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Temporarilyabsurd

Temporarilyabsurd

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Apr 27, 2018
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I searched for a torrent of 'trauma related mindfullness ' that I saw on a reddit post .

Downloaded a Yoga book , 'Trauma -sensitive Yoga " by Dagmar Härle.

( 'cos ... torrent , )

Anyway , had one of those self diagnosing ah ha moments : (p34 )

For securely attached children, the caregiver fulfills the role of the
“safe haven,” always offering protection to the child when needed.
Insecure-ambivalent and insecure-avoidant children are not able to
trust in their attachment person’s availability. The only way out of
the oppressive and threatening situation is to avoid the relationship.
Insecurely-ambivalently attached children show that they are fearful
and dependent on their attachment person since the behavior of
the latter is neither predictable nor comprehensible. The constant
alternation between approachable and unapproachable behavior leads
to the necessity of the child’s attachment system constantly being
activated. These children cannot develop any positive expectations,
because the attachment person does not offer any reliable protection—
even when they are nearby.
Traumatized children more frequently display one of the two
insecure attachment patterns. A further attachment pattern of
disorganized attachment is primarily associated with neglect and
abuse. These children suffer from the fact that the person who should
guarantee their protection represents a threat or they suffer from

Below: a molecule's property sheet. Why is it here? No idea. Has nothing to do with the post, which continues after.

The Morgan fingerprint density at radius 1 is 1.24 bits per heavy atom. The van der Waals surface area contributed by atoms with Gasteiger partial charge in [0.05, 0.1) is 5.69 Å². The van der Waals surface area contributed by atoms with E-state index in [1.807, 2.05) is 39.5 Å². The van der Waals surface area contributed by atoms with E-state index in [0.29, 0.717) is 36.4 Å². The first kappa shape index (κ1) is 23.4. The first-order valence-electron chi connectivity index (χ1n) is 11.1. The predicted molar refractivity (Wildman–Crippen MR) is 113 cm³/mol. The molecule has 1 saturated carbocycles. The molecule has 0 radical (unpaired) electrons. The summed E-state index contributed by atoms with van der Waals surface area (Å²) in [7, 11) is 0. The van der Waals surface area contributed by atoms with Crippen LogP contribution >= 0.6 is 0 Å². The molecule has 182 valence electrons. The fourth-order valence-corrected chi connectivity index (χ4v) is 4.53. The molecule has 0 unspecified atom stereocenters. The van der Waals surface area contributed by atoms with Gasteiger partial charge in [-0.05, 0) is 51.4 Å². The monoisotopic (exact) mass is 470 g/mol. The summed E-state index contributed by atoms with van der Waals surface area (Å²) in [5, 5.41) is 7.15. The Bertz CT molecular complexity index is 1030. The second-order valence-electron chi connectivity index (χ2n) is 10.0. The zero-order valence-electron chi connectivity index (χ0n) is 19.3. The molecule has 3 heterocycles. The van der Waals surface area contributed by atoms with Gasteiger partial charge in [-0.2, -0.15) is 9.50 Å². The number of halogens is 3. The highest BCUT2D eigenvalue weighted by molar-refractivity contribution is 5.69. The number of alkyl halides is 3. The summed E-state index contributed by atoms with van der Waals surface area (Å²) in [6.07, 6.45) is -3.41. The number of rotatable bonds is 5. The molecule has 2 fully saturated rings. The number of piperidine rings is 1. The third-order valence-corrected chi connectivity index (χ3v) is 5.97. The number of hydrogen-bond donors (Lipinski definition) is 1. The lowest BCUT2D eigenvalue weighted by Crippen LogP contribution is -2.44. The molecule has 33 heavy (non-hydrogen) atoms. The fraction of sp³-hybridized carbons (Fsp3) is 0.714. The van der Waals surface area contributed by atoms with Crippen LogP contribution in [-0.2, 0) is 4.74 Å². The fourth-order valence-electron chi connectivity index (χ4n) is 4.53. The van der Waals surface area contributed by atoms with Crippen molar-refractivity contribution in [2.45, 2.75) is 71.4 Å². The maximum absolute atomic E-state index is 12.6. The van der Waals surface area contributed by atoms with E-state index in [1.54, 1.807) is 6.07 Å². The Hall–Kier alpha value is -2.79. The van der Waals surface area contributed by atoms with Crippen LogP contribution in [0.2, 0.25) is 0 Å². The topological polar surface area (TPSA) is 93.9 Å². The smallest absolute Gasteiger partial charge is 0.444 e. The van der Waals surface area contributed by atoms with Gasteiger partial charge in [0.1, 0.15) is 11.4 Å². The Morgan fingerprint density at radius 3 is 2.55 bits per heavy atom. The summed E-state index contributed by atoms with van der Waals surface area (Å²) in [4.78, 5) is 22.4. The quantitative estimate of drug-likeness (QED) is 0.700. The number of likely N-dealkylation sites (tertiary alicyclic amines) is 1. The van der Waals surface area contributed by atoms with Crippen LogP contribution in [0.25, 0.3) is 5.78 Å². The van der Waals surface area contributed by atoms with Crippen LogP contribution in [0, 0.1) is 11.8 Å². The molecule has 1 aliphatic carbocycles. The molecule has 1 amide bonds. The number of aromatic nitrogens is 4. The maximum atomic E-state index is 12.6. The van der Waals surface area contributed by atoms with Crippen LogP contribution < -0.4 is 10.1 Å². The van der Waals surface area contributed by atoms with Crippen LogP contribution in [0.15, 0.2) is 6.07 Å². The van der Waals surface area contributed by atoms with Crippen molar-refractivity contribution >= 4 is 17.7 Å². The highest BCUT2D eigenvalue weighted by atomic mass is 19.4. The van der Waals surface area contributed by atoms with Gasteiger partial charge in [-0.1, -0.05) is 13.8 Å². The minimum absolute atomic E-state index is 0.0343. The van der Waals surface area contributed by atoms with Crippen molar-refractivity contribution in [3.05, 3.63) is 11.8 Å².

the consequences of their own psychotrauma. If the traumatizing
caregiver displays frightening-terrifying or a fearful-terrified behavior,
children are unable to develop a uniform attachment strategy for
attaining protection and comfort. They behave in an avoidant-
disorganized or clinging-disorganized way that is shown by how they
search for closeness and then behave with aggression or resistance in
the same breath.
When children must protect themselves against the person from
whom they obviously need protection, they find themselves in a
hopeless situation. They are unable to develop successful strategies for
coming into contact with their closest caregiver. Consequently, they
remain stuck in an approaching–avoiding conflict. This relationship
behavior is also apparent in their adult lives, and becomes visible in
therapy as well (cf. Wöller 2006).

I've come across that whole 'protect ourselves from our nurturer' thing before , but I really
connected with this today .

"Consequently, they remain stuck in an approaching–avoiding conflict."

I could see myself warming to relationships and then running a mile ...

Sort of leaves you in a social vacuum .
Jeez .

( Initially searched , and am waiting for ; 'trauma sensitive mindfullness' by David A Treleaven ')

disclaimer : I'm no mindful yoga bunny ... just internet surfing .